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Kansas Geological Survey, Bulletin 142, pt. 1, originally published in 1960

Dakota Formation Refractory Clays and Silts in Kansas

by Norman Plummer, M. P. Bauleke, and W. B. Hladik

Cover of the book; gray paper with black text.

Originally published in 1960 as Kansas Geological Survey Bulletin 142, pt. 1. This is, in general, the original text as published. The information has not been updated. An Acrobat PDF version (7.2 MB) is also available.


Routine ceramic testing (supplemented by chemical analysis and hot load testing) of samples of refractory clay and silt from the Dakota Formation from 25 locations in Kansas showed that some of the clays can be formed into a good grade of semi-silica refractory brick. The brick exhibit excellent volume stability and hot-load-carrying characteristics at temperatures as high as 2500° F.


It is the purpose of this report to list some areas of refractory clay and silt deposits of the Dakota Formation and to evaluate their adaptability to commercial uses. Clay, in addition to its physical nature, i. e., plasticity, slaking, etc., is generally restricted to particles smaller than 2 microns (Grim, 1953). Silt is the term given to material having a particle size between 2 and 62 microns.

Normally, any material that can be heated slowly to 2570° F. or higher without showing obvious signs of fusion may be classified as a refractory material. Fusion temperature refers to the temperature at which a predetermined shape of the material being tested will deform under its own weight. In addition to having a high fusion temperature, the refractory material must be able to withstand continued exposure to high temperatures, to maintain its shape, to confine heat, to retain its strength, and to resist destruction from both physical and chemical sources at high temperatures, i.e., temperatures above 2000° F.

The manufacture of refractories is a small, relatively unpublicized, but particularly important segment of American industry. Without refractories there would be no heat, light and power, metals, manufacturing, or transportation as we know them today. Virtually every processed material of modern civilization—oil, metals, glass, fabrics, chemicals—owes its existence to the utilization of refractory materials.

The cheapest and most common source of refractory material is clay. Most clays are hydrated silicate of aluminum, commonly formed by leaching of the alkali constituents from feldspathic rocks. Silica (as very fine grained sand or silt) is commonly found associated with the clay in the deposits. The usual clay mineral in a refractory clay is kaolinite. Clays vary in physical properties from hard, rock-like masses to soft, pliable muds.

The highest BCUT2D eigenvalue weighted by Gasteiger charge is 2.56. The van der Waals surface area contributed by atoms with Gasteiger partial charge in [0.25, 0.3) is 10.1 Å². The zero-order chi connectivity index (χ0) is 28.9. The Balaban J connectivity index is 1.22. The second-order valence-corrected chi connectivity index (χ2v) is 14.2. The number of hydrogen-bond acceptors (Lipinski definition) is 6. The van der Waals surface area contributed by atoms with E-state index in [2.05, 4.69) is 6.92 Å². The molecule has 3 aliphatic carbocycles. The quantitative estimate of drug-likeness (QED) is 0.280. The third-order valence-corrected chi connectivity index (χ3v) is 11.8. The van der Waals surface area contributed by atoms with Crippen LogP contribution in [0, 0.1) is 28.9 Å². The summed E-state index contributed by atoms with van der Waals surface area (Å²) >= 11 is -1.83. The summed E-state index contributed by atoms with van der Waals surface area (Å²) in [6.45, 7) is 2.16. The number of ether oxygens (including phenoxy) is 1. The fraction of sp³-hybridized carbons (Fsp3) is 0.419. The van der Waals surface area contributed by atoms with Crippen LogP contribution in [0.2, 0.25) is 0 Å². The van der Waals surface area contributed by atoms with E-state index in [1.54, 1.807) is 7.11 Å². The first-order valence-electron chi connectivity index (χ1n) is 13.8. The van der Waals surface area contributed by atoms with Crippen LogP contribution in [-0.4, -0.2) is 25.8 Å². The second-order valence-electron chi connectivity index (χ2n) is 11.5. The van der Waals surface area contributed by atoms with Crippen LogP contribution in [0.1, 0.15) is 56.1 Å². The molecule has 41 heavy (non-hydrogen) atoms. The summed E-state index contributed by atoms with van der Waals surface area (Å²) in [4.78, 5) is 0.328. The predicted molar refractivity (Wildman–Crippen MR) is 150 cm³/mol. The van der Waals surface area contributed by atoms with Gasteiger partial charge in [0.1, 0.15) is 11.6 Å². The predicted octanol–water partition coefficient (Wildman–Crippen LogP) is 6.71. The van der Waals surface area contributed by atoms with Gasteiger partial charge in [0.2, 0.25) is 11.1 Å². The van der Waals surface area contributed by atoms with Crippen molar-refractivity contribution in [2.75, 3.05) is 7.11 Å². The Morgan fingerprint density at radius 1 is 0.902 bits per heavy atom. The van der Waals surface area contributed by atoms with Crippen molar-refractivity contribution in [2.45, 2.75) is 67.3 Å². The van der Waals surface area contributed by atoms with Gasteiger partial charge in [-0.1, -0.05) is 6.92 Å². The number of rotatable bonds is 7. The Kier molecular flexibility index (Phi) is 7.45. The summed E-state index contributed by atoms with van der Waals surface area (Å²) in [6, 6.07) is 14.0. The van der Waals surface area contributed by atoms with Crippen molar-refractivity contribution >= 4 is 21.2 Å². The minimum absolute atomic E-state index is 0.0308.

Fire clay is the name given to the clays used in refractory manufacturing. In their natural state they are classified according to their physical characteristics-kaolin, a soft white clay; flint, an extremely hard, rock-like clay; semi-flint, a hard clay but softer than flint; and plastic, a soft, putty-like clay. The white kaolin clay has the highest fusion temperature and the plastic fire clay generally has the lowest fusion temperature. Addition of either silica (SiO2) or alumina (Al2O3) can alter the fusion temperature of the clay. The composition ranges for various types of commercial alumina-silica refractories are plotted on the alumina-silica equilibrium diagram (Fig. 1).

Figure 1—The system SiO2-Al2O3 (after Bowen and Greig, 1924). Compositional ranges for industrial refractories.

The system SiO2-Al2O3 (after Bowen and Greig, 1924).

Occurrence and Description of Deposits

The clays and silts described in this report were sampled from the Dakota Formation, which is the lowest stratigraphic unit of the Gulfian Series of the Cretaceous System in Kansas. Figure 2 shows the location of the major areas in which the Dakota Formation crops out in Kansas. The relation of this formation to the underlying Kiowa Shale and the overlying Graneros Shale is shown in the following stratigraphic sequence:

Cretaceous System
Gulfian Series
Graneros Shale
Dakota Formation
Janssen Clay member
Terra Cotta Clay member
Comanchean Series
Kiowa Shale

Figure 2—Map showing extent of Dakota Formation, from which clay and silt samples were taken, in Kansas.

Map showing extent of Dakota Formation, from which clay and silt samples were taken, in Kansas.